RACCOON VALLEY CENTRE FOR THE ARTS

​​​The William D. Sturdevant Memorial Art Lyceum
A Subsidiary Arts Organization of

Raccoon Valley Centre for the Arts
a 501(c)(3) Non-Profit Tax-Exempt Arts & Humanities Educational Service Organization

Providing public access to the Collected Artistic Works of William D. Sturdevant; and ensuring the legacy and historical significance of his artistry and work through public and private exhibition, and the select collecting of his works.


The William D. Sturdevant Memorial Art Lyceum is a subsidiary of Raccoon Valley Centre for the Arts. Its' primary mission is to preserve and promote the artistry and work of William D. Sturdevant; by providing venues for public exhibition, viewing, and the collecting of the Art that he produced during his life; and to promote the educational and historical significance of his life, and works as an Artistic Contribution to the public - for Iowa, American Regional Art, and the World, in general. The W.D.S. Memorial Art Lyceum will also promote and provide venues for artists of accomplishment and/or emerging talent to show their artistic contributions to the public at various times and in various ways dependent upon RVCA guidelines for exhibition.

A Biography of William D. Sturdevant

It might easily be stated that, William Sturdevant is Iowa's great lost artist. A contemporary to Grant Wood, Sturdevant excelled in skill, and mastered a variety of media – from painting to lithographs; wood carving to, his personal preference of, hard stones. The beauty and vitality of his wood carvings, and his love for direct carving demonstrate the profundity of his involvement in the WPA and the subsequent regional-art venues that expanded during the pre- and post- World War II era.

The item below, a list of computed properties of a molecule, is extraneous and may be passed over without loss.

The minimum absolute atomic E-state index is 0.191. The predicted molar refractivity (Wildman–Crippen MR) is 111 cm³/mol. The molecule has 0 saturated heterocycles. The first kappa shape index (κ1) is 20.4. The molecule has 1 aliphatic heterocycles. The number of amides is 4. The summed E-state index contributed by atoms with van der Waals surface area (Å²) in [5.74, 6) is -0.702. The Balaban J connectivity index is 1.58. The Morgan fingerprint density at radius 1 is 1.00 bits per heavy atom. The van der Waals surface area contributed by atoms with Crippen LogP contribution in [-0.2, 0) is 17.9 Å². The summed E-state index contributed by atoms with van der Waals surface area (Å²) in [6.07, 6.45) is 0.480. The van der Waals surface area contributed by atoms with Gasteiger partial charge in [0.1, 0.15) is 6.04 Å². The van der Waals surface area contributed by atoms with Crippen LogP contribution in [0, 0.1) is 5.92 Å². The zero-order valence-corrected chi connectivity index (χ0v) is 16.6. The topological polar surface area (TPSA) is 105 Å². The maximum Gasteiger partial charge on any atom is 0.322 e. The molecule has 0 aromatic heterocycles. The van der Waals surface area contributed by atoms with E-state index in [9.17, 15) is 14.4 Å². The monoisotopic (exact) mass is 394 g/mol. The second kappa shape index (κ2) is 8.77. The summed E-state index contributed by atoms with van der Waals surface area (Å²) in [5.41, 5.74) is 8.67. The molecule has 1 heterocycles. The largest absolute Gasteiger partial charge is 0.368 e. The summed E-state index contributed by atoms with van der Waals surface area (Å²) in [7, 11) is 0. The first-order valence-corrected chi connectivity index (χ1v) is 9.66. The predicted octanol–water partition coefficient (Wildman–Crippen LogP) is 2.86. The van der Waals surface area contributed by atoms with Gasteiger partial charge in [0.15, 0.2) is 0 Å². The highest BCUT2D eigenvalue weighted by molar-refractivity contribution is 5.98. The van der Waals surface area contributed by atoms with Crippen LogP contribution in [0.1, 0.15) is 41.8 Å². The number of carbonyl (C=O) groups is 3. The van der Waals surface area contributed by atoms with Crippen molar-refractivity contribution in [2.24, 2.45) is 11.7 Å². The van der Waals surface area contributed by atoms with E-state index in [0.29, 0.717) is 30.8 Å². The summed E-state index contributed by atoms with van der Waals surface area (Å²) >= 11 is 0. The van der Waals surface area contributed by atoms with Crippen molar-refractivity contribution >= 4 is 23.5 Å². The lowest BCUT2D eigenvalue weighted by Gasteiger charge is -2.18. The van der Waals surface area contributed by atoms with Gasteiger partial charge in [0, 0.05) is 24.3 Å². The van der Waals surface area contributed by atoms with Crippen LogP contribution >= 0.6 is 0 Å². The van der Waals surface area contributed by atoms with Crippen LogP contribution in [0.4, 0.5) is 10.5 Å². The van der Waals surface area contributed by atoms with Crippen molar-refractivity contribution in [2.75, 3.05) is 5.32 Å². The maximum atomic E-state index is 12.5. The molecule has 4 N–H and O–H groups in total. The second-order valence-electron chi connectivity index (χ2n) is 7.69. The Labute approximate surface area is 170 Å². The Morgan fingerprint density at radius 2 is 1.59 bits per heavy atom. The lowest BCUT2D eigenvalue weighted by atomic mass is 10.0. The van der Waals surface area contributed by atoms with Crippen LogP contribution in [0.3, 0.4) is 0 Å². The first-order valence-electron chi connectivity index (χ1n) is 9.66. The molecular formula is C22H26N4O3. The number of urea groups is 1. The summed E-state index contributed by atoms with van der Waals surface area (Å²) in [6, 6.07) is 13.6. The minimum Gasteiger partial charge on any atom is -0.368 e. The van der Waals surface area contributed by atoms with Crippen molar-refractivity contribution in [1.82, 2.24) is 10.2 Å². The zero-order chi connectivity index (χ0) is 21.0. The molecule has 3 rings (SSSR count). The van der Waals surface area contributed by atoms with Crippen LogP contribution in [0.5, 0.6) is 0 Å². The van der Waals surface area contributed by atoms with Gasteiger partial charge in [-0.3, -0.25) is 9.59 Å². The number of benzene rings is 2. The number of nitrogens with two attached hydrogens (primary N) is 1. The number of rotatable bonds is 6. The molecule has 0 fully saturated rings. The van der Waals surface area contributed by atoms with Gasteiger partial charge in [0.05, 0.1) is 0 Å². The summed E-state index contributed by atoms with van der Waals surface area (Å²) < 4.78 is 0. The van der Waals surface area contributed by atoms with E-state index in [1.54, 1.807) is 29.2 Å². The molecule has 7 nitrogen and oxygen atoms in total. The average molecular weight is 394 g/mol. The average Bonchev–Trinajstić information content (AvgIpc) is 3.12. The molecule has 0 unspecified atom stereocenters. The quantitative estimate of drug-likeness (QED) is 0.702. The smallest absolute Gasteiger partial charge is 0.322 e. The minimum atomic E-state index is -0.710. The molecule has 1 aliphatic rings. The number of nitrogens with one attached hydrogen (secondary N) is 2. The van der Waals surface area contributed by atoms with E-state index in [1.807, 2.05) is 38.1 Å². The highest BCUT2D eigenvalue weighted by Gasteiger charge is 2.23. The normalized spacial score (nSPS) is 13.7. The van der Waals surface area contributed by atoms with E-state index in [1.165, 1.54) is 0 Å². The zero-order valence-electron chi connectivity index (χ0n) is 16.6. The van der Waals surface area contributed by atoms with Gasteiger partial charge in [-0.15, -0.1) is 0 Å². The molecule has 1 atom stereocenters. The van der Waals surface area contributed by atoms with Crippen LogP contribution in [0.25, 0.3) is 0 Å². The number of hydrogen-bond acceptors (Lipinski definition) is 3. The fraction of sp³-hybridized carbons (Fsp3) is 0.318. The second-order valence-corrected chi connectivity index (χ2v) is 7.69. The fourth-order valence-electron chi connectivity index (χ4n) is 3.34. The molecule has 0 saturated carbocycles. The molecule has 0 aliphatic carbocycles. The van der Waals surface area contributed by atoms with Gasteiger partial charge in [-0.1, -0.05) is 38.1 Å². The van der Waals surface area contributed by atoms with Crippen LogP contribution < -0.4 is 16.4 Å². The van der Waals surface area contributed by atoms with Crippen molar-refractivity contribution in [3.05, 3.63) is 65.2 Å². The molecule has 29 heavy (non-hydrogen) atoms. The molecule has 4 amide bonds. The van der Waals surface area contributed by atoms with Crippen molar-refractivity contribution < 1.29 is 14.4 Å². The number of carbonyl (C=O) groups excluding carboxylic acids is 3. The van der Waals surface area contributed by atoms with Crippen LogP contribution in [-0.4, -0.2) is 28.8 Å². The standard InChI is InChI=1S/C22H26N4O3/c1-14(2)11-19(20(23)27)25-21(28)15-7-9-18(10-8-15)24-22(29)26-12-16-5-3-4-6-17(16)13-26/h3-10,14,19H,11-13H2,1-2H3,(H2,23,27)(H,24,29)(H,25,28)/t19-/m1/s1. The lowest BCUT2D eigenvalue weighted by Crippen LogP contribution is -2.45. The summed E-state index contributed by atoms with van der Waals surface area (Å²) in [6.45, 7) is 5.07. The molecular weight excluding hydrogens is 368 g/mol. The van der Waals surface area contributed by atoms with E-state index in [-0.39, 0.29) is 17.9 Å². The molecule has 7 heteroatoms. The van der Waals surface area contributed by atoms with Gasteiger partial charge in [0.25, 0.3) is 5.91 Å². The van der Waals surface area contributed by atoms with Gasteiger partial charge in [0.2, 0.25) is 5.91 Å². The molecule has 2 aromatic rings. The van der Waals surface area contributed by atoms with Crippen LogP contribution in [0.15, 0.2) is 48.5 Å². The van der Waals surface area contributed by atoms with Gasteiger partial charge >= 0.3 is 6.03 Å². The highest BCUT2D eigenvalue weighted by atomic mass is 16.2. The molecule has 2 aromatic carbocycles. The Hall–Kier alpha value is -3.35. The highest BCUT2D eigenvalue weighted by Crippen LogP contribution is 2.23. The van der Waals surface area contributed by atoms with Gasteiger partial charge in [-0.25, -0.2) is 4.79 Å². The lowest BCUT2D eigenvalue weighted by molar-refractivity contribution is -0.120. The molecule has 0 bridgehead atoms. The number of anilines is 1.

Sturdevant was boldly expressionistic, utilizing a wide-range of variation from figures that were fantastic to the monstrous, as well as elements of surrealism and the profoundly realistic human condition. His artistic vision and genre of works directly contrasts other artists of his period, in that, rather than base his works on a thematic vein, such as the idyllic Americana, Sturdevant expressed the full range of human-experience, whether utilizing content of historical significance, or futuristic vision. His works demonstrate the great value of an artist who understood his own time and place, in relationship to the world, and he echoed not only the popular sentiments of comic books and sci-fi, yet reflects on the masters, and bridges his contemporaries with vivid social commentary.

Sturdevant was a proud Iowan native, with artistic roots deeply founded in the MidWest regional art tradition. However, his work was veritably dismissed in his home state – Murals painted by Sturdevant, during WWII, at the Fort Dodge US Army 7th Service Command have disappeared with no recognition or concern for their artistic, historical, or cultural value, and perhaps only three photos are known to exist of the display. Even so, Sturdevant's intellectual curiosity and creative passion allowed him to develop a comprehensive perspective, exhibiting works in California, Boston, and even Japan; as well as engaging in research on topics ranging from a study in color-perception and IQ touching on the field of parapsychology, to an in-depth scholarly study of pre-Columbian art and design involving the Indigenous American Aztec/Mayan culture of Mexico.

Sturdevant's artistic career was underpinned by his ability to educate, and he was known as a versatile and dynamic instructor at both the college and high school level, alternately. He also served as a director of art programing for the Public School Systems in Joliet, Illinois, and Des Moines, where he utilized television to conduct art lessons for children with the aid of his ventriloquized puppet, Melvin Shenanigans. In fact, many artists who became art educators in the Des Moines area directly trace their influence to being taught by Sturdevant.

William D. Sturdevant's prolific body of work is an American art treasure that deserves to be recognized for its scope and depth, as well as its significance as a reflection upon the historical counter-culture statement in contrast to his friends and colleagues of traditional Americana influence of his period.


​                                                                                                                                                                   RVCA © 2015-2016 / W.D.S. Memorial Art Lyceum